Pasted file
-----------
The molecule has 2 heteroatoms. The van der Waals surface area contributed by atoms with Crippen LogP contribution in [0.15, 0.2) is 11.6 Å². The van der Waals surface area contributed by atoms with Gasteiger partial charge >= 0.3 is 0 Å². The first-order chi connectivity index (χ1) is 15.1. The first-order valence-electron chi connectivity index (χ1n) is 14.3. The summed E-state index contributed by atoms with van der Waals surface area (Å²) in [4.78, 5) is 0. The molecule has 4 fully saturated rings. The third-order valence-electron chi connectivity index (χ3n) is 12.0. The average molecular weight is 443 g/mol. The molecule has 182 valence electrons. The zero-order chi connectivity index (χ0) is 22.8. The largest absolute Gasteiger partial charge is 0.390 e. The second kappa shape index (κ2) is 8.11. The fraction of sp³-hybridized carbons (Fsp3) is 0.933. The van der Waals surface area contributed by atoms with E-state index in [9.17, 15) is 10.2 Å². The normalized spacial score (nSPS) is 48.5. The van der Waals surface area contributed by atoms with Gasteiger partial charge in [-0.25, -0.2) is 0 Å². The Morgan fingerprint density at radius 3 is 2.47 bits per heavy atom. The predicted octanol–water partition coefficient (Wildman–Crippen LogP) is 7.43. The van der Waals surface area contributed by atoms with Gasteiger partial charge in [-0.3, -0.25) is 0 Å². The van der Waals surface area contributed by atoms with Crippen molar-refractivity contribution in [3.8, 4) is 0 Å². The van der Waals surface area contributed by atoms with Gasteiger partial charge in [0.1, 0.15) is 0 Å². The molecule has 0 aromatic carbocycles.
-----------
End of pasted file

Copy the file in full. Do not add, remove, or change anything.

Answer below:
The molecule has 2 heteroatoms. The van der Waals surface area contributed by atoms with Crippen LogP contribution in [0.15, 0.2) is 11.6 Å². The van der Waals surface area contributed by atoms with Gasteiger partial charge >= 0.3 is 0 Å². The first-order chi connectivity index (χ1) is 15.1. The first-order valence-electron chi connectivity index (χ1n) is 14.3. The summed E-state index contributed by atoms with van der Waals surface area (Å²) in [4.78, 5) is 0. The molecule has 4 fully saturated rings. The third-order valence-electron chi connectivity index (χ3n) is 12.0. The average molecular weight is 443 g/mol. The molecule has 182 valence electrons. The zero-order chi connectivity index (χ0) is 22.8. The largest absolute Gasteiger partial charge is 0.390 e. The second kappa shape index (κ2) is 8.11. The fraction of sp³-hybridized carbons (Fsp3) is 0.933. The van der Waals surface area contributed by atoms with E-state index in [9.17, 15) is 10.2 Å². The normalized spacial score (nSPS) is 48.5. The van der Waals surface area contributed by atoms with Gasteiger partial charge in [-0.25, -0.2) is 0 Å². The Morgan fingerprint density at radius 3 is 2.47 bits per heavy atom. The predicted octanol–water partition coefficient (Wildman–Crippen LogP) is 7.43. The van der Waals surface area contributed by atoms with Gasteiger partial charge in [-0.3, -0.25) is 0 Å². The van der Waals surface area contributed by atoms with Crippen molar-refractivity contribution in [3.8, 4) is 0 Å². The van der Waals surface area contributed by atoms with Gasteiger partial charge in [0.1, 0.15) is 0 Å². The molecule has 0 aromatic carbocycles.